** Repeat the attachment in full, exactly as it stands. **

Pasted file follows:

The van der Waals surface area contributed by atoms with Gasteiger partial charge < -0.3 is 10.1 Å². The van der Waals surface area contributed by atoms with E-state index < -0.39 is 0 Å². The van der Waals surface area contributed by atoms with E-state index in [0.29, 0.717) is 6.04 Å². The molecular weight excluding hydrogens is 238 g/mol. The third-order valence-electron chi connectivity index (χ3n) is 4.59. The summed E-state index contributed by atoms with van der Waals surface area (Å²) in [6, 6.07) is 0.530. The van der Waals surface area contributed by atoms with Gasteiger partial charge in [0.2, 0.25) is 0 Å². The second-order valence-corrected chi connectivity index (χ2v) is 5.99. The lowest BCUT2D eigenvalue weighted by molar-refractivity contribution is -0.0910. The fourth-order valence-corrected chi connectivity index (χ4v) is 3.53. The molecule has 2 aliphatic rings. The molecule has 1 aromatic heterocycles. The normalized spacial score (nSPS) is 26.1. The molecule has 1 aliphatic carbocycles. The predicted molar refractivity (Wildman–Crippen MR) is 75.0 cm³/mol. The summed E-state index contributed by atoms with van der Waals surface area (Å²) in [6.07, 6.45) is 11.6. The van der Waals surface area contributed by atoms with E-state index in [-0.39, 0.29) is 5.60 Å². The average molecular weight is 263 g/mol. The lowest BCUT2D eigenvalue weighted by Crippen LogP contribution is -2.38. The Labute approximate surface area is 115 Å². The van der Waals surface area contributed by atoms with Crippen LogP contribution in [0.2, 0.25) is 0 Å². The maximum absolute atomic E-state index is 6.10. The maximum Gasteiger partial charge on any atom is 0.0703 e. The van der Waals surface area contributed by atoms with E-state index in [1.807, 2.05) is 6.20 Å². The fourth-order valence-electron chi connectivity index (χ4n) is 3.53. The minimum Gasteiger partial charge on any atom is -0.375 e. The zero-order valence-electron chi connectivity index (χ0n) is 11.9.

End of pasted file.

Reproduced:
The van der Waals surface area contributed by atoms with Gasteiger partial charge < -0.3 is 10.1 Å². The van der Waals surface area contributed by atoms with E-state index < -0.39 is 0 Å². The van der Waals surface area contributed by atoms with E-state index in [0.29, 0.717) is 6.04 Å². The molecular weight excluding hydrogens is 238 g/mol. The third-order valence-electron chi connectivity index (χ3n) is 4.59. The summed E-state index contributed by atoms with van der Waals surface area (Å²) in [6, 6.07) is 0.530. The van der Waals surface area contributed by atoms with Gasteiger partial charge in [0.2, 0.25) is 0 Å². The second-order valence-corrected chi connectivity index (χ2v) is 5.99. The lowest BCUT2D eigenvalue weighted by molar-refractivity contribution is -0.0910. The fourth-order valence-corrected chi connectivity index (χ4v) is 3.53. The molecule has 2 aliphatic rings. The molecule has 1 aromatic heterocycles. The normalized spacial score (nSPS) is 26.1. The molecule has 1 aliphatic carbocycles. The predicted molar refractivity (Wildman–Crippen MR) is 75.0 cm³/mol. The summed E-state index contributed by atoms with van der Waals surface area (Å²) in [6.07, 6.45) is 11.6. The van der Waals surface area contributed by atoms with E-state index in [-0.39, 0.29) is 5.60 Å². The average molecular weight is 263 g/mol. The lowest BCUT2D eigenvalue weighted by Crippen LogP contribution is -2.38. The Labute approximate surface area is 115 Å². The van der Waals surface area contributed by atoms with Crippen LogP contribution in [0.2, 0.25) is 0 Å². The maximum absolute atomic E-state index is 6.10. The maximum Gasteiger partial charge on any atom is 0.0703 e. The van der Waals surface area contributed by atoms with E-state index in [1.807, 2.05) is 6.20 Å². The fourth-order valence-electron chi connectivity index (χ4n) is 3.53. The minimum Gasteiger partial charge on any atom is -0.375 e. The zero-order valence-electron chi connectivity index (χ0n) is 11.9.